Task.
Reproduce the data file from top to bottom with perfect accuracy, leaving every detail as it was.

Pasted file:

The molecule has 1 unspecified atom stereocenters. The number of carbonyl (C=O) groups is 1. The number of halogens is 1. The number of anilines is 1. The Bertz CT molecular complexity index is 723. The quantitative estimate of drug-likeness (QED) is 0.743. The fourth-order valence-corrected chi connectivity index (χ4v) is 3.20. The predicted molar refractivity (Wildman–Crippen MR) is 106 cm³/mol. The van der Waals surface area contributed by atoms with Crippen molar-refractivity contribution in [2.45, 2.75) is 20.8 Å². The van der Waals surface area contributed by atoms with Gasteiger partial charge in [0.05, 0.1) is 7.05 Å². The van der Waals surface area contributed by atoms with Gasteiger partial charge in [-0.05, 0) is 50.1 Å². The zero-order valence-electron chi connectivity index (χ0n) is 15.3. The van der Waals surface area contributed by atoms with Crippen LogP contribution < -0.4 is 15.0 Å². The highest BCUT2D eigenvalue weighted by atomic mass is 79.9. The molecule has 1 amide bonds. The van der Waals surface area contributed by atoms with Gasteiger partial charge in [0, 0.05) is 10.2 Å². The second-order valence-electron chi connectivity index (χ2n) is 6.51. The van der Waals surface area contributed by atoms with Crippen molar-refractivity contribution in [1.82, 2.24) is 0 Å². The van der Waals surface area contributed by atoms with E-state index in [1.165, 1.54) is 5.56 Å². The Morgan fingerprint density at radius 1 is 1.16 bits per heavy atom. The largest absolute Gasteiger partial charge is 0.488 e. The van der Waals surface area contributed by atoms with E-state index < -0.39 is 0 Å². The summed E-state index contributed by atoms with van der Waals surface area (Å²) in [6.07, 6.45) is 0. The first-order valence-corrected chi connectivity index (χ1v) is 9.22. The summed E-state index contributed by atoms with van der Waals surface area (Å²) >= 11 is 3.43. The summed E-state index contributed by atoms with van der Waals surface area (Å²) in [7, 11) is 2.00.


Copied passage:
The molecule has 1 unspecified atom stereocenters. The number of carbonyl (C=O) groups is 1. The number of halogens is 1. The number of anilines is 1. The Bertz CT molecular complexity index is 723. The quantitative estimate of drug-likeness (QED) is 0.743. The fourth-order valence-corrected chi connectivity index (χ4v) is 3.20. The predicted molar refractivity (Wildman–Crippen MR) is 106 cm³/mol. The van der Waals surface area contributed by atoms with Crippen molar-refractivity contribution in [2.45, 2.75) is 20.8 Å². The van der Waals surface area contributed by atoms with Gasteiger partial charge in [0.05, 0.1) is 7.05 Å². The van der Waals surface area contributed by atoms with Gasteiger partial charge in [-0.05, 0) is 50.1 Å². The zero-order valence-electron chi connectivity index (χ0n) is 15.3. The van der Waals surface area contributed by atoms with Crippen LogP contribution < -0.4 is 15.0 Å². The highest BCUT2D eigenvalue weighted by atomic mass is 79.9. The molecule has 1 amide bonds. The van der Waals surface area contributed by atoms with Gasteiger partial charge in [0, 0.05) is 10.2 Å². The second-order valence-electron chi connectivity index (χ2n) is 6.51. The van der Waals surface area contributed by atoms with Crippen molar-refractivity contribution in [1.82, 2.24) is 0 Å². The van der Waals surface area contributed by atoms with E-state index in [1.165, 1.54) is 5.56 Å². The Morgan fingerprint density at radius 1 is 1.16 bits per heavy atom. The largest absolute Gasteiger partial charge is 0.488 e. The van der Waals surface area contributed by atoms with E-state index < -0.39 is 0 Å². The summed E-state index contributed by atoms with van der Waals surface area (Å²) in [6.07, 6.45) is 0. The first-order valence-corrected chi connectivity index (χ1v) is 9.22. The summed E-state index contributed by atoms with van der Waals surface area (Å²) >= 11 is 3.43. The summed E-state index contributed by atoms with van der Waals surface area (Å²) in [7, 11) is 2.00.